Cousin Deeky Talks Rap, Realness, and Being True to Yourself

(Interview quotes have been edited for clarity and conciseness)

Cousin Deeky doesn’t sound like most rappers on SoundCloud. His lyrical style and old school flow are a stark contrast to the dark, melodic mumble rapping on the charts right now. His breakout track “April Showers,” off his debut mixtape, 2016’s Unsupervised, fused old-school flow with introspective lyrics and a lo-fi sound.

“Unsupervised was produced by these two dudes I went to high school with: my homies Rocha and Mike. We came up with the idea of having an old-school-type sound, with, like, lo-fi beats. Something that was different and unexpected. Instead of rapping over regular trap beats, we tried to expand and really use heavy vocal samples, things like that. They were just making beats and asking if I could work over them. That’s how it came together; the first project was more loose, it wasn’t really planned out, it was more just like chilling in the basement.” cousin deeky image 3

On his most recent work, however, Deeky has opted for a more mainstream sound, flexing his lyrical dexterity over bouncy beats with booming bass. Not that Deeky is selling out, far from it. It’s simply a reflection of his personal growth and confidence:

“At first I was kinda timid. I didn’t really fit the “hip-hop/rapper persona,” people were like, “oh, what is he doing?” I’ve really grown as far as confidence. I really came into my own, I found myself. I know, what type of music I want to make. From when I had first started to now, I can really say that I’m more of a risk taker.”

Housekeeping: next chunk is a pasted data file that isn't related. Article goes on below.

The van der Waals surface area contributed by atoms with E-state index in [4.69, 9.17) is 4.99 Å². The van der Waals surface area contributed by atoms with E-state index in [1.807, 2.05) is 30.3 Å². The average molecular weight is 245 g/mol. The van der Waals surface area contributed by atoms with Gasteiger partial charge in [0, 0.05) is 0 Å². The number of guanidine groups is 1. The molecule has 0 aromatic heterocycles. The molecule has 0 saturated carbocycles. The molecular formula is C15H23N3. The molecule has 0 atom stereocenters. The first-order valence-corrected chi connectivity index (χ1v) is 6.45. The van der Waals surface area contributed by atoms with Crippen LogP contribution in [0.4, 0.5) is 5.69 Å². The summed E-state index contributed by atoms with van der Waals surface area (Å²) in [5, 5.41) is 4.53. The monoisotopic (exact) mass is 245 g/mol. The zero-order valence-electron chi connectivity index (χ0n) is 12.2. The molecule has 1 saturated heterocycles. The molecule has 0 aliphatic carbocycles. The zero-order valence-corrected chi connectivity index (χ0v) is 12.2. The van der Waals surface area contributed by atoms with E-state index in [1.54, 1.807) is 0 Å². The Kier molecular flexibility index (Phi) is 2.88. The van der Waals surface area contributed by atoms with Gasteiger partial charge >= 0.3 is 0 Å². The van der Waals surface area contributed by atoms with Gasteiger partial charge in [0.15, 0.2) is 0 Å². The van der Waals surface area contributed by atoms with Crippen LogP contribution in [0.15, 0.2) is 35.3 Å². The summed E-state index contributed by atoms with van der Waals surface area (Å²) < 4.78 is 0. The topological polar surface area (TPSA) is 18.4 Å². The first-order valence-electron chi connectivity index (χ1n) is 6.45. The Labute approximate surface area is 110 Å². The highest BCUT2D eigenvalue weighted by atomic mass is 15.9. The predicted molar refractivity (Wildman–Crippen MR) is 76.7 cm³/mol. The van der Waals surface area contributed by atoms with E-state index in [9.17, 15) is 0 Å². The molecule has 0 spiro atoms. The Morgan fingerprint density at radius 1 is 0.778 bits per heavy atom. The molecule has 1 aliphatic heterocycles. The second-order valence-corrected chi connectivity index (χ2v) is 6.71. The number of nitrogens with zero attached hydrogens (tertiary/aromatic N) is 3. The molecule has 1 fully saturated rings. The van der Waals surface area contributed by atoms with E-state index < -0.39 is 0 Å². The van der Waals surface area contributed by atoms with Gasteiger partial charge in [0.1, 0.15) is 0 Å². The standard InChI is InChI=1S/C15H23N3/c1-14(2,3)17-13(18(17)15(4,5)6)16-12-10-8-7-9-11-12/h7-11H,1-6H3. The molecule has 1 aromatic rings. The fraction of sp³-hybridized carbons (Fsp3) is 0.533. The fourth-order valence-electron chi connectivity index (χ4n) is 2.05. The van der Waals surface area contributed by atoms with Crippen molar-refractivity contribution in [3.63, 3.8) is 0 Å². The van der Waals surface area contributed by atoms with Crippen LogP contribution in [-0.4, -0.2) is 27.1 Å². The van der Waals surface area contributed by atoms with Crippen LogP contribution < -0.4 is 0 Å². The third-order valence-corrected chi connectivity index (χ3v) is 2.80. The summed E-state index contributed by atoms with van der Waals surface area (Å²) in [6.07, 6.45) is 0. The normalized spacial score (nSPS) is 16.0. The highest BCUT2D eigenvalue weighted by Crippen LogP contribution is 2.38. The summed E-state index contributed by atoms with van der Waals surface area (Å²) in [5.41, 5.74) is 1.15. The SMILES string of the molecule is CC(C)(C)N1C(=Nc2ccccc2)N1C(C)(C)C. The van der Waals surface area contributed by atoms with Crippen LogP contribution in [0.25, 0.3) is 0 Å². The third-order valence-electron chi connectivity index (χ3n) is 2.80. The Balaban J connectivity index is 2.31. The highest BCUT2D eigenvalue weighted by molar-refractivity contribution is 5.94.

And rapping isn’t just some fad that Deeky hopped on as a high schooler in New Jersey. He’s been doing it most of his life. It’s evident in his lyrics: precise and well focused, they demonstrate a level of experience far beyond hispeers. Not only that, he avoids the boring, repetitive lyrics about trapping, partying, andmoney that dominate the rap game right now. Each song he writes is personal and purposeful.

I started rapping when I was like 11. It’s always been, like, a relaxing thing for me, it’s a way to clear my mind. It helps me focus more, like during the day, if I have a lot of things on my mind, I just pour it all down on a page, and I can think clearly for like the rest of the day or week or whatever.”

Not to imply that his music is purely cathartic, far from it. It simply reflects the realities of Deeky’s life, be they good or bad. Probably the best example of this is the dramatic shift he experienced in his youth: he was born in the city and attended public school, before his family moved to the suburbs, where he eventually attended and graduated from a private catholic high school. This has enabled Deeky to dabble in different elements of sounds and personas, musically replicating the duality of his life experience.

Since his music is so personal, Deeky obviously values realness. His idols, Kendrick Lamar, J.Cole, and Nas, to name a few, are all known for their authenticity. And whether it’s something he learned from them or just knew innately, it’s another thing that makes him different: in a genre rife with imitators, sell-outs, and fakers, Deeky stands out.

“Everyone that talks about their actual realities sticks around, and everybody who’s just faking is out in like a year or two. You look at people who really talk about what they’re going through, what they’re actually doing, those are the people who become the greatest of all time.”